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Killer Oatmeal Raisin Cookie Recipe

Can anyone help me find a GREAT Oatmeal Raisin cookie recipe? I have tried many on the internet but still haven't found one that is Great. Most recently I tried one from the Silver Palate which haaad a very nice taste and flavor but the texture (very flat and thin) was not good. Thanks.

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  1. I LOVE the recipe that's printed under the top of the lid for Quaker Oats. It's called Vanishing Oatmeal Cookies, I think, and it's my go-to recipe. I often make the whole batch and then freeze the balls for baking later because it makes a lot of cookies!

    6 Replies
    1. re: jenhen2

      Me too!

      Use old-fashioned oats not the broken piece of "instant" oats. Toasting the oatmeal and/or replacing part of it with granola is also interesting. Beyond that you can plump the raisins by soaking them in fruit juice or a combo of rum and fruit juice. Or substitute dried cranberries for raisins. But that QA recipe is the bomb!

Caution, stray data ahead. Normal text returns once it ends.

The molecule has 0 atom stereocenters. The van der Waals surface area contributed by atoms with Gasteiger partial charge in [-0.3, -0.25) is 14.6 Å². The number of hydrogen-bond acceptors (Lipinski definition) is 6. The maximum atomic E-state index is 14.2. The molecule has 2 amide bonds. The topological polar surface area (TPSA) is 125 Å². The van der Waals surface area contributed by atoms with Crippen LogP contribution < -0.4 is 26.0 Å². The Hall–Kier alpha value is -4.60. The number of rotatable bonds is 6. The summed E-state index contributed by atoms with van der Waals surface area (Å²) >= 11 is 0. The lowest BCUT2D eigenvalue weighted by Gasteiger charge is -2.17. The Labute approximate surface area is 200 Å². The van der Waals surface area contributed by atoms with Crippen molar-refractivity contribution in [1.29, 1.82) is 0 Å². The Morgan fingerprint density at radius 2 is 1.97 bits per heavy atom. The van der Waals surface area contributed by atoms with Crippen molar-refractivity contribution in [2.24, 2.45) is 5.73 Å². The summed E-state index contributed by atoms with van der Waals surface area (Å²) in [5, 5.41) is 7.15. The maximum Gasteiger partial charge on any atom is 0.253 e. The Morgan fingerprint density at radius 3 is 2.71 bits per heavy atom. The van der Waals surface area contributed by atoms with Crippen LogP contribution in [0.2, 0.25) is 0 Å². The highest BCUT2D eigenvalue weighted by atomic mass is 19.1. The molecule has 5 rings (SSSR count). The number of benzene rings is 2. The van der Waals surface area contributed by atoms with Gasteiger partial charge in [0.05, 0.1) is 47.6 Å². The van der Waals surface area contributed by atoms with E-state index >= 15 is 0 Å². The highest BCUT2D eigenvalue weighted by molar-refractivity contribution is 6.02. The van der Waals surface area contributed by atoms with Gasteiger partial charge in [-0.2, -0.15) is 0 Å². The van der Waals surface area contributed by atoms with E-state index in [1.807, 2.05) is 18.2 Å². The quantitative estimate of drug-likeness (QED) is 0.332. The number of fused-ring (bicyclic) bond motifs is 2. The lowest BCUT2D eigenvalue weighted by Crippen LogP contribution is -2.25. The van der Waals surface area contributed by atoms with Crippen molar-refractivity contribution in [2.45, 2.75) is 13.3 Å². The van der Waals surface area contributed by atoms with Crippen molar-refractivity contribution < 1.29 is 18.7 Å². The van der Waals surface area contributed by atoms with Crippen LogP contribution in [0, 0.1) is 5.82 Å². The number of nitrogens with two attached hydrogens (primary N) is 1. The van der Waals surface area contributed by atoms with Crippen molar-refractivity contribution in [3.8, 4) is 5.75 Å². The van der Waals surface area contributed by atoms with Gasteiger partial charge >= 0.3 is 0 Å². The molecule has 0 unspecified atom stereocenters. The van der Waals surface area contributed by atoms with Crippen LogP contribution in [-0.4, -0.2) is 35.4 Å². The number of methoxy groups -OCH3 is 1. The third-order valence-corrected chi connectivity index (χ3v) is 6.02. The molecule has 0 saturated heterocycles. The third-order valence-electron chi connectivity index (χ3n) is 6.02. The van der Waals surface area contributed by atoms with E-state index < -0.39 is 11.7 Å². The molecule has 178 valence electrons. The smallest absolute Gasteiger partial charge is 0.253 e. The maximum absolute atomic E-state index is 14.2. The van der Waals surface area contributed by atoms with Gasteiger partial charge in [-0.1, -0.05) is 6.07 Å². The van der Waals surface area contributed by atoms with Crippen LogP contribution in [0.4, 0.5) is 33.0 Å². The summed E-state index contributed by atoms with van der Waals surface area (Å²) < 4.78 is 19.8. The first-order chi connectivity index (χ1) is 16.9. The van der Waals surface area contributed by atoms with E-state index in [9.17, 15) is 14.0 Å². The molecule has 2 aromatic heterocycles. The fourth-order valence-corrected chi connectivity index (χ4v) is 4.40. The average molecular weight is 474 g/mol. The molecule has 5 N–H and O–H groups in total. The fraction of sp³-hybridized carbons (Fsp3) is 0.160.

1. re: rainey

        Yes indeed, these are fantastic. IMO, any oatmeal cookie recipe that calls for instant oats, or for pulverizing rolled oats is going to be inferior.

        AND, if you don't mind a little less buttery flavor and a little more of a chunky cookie, you can leave out HALF the butter . Which , of course, leaves caloric room for a double handful or chocolate chips.

        I'm going to try the raisin soaking idea below, that sounds great.

        1. re: rainey

          Soaking raisins is so the key.... I often (assuming I have it around) soak my raisins in red wine. It adds a depth of flavor that is a little less alcohol-y tasting than the rum (which is also good but different).